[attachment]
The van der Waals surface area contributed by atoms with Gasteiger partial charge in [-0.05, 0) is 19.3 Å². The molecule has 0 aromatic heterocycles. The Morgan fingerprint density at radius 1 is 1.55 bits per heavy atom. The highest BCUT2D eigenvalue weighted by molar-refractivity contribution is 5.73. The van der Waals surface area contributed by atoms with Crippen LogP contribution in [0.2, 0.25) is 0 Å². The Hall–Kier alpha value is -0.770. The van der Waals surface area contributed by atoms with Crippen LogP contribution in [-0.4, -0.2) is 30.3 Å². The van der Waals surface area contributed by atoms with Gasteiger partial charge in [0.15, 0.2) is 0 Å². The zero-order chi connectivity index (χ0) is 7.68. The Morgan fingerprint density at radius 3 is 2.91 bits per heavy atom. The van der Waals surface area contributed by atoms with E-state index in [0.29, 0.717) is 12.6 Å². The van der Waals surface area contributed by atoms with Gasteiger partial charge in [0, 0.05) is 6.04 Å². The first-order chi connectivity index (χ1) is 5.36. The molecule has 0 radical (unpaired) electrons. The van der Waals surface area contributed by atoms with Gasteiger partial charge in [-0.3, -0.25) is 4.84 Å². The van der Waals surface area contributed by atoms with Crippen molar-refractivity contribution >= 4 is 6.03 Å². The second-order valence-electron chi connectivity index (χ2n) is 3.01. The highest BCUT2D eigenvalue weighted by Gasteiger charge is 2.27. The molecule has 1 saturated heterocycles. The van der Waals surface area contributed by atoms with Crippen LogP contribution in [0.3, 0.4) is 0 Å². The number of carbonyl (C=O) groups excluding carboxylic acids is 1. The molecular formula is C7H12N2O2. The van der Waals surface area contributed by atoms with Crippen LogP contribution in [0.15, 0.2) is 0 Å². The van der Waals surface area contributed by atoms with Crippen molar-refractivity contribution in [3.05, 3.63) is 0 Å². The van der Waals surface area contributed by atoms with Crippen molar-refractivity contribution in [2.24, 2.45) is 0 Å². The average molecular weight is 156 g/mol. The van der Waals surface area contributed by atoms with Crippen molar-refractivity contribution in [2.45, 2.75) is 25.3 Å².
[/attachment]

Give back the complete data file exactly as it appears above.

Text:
The van der Waals surface area contributed by atoms with Gasteiger partial charge in [-0.05, 0) is 19.3 Å². The molecule has 0 aromatic heterocycles. The Morgan fingerprint density at radius 1 is 1.55 bits per heavy atom. The highest BCUT2D eigenvalue weighted by molar-refractivity contribution is 5.73. The van der Waals surface area contributed by atoms with Crippen LogP contribution in [0.2, 0.25) is 0 Å². The Hall–Kier alpha value is -0.770. The van der Waals surface area contributed by atoms with Crippen LogP contribution in [-0.4, -0.2) is 30.3 Å². The van der Waals surface area contributed by atoms with Gasteiger partial charge in [0.15, 0.2) is 0 Å². The zero-order chi connectivity index (χ0) is 7.68. The Morgan fingerprint density at radius 3 is 2.91 bits per heavy atom. The van der Waals surface area contributed by atoms with E-state index in [0.29, 0.717) is 12.6 Å². The van der Waals surface area contributed by atoms with Gasteiger partial charge in [0, 0.05) is 6.04 Å². The first-order chi connectivity index (χ1) is 5.36. The molecule has 0 radical (unpaired) electrons. The van der Waals surface area contributed by atoms with Gasteiger partial charge in [-0.3, -0.25) is 4.84 Å². The van der Waals surface area contributed by atoms with Crippen molar-refractivity contribution >= 4 is 6.03 Å². The second-order valence-electron chi connectivity index (χ2n) is 3.01. The highest BCUT2D eigenvalue weighted by Gasteiger charge is 2.27. The molecule has 1 saturated heterocycles. The van der Waals surface area contributed by atoms with Crippen LogP contribution in [0.3, 0.4) is 0 Å². The number of carbonyl (C=O) groups excluding carboxylic acids is 1. The molecular formula is C7H12N2O2. The van der Waals surface area contributed by atoms with Crippen LogP contribution in [0.15, 0.2) is 0 Å². The van der Waals surface area contributed by atoms with Crippen molar-refractivity contribution in [3.05, 3.63) is 0 Å². The van der Waals surface area contributed by atoms with Crippen molar-refractivity contribution in [2.24, 2.45) is 0 Å². The average molecular weight is 156 g/mol. The van der Waals surface area contributed by atoms with Crippen molar-refractivity contribution in [2.45, 2.75) is 25.3 Å².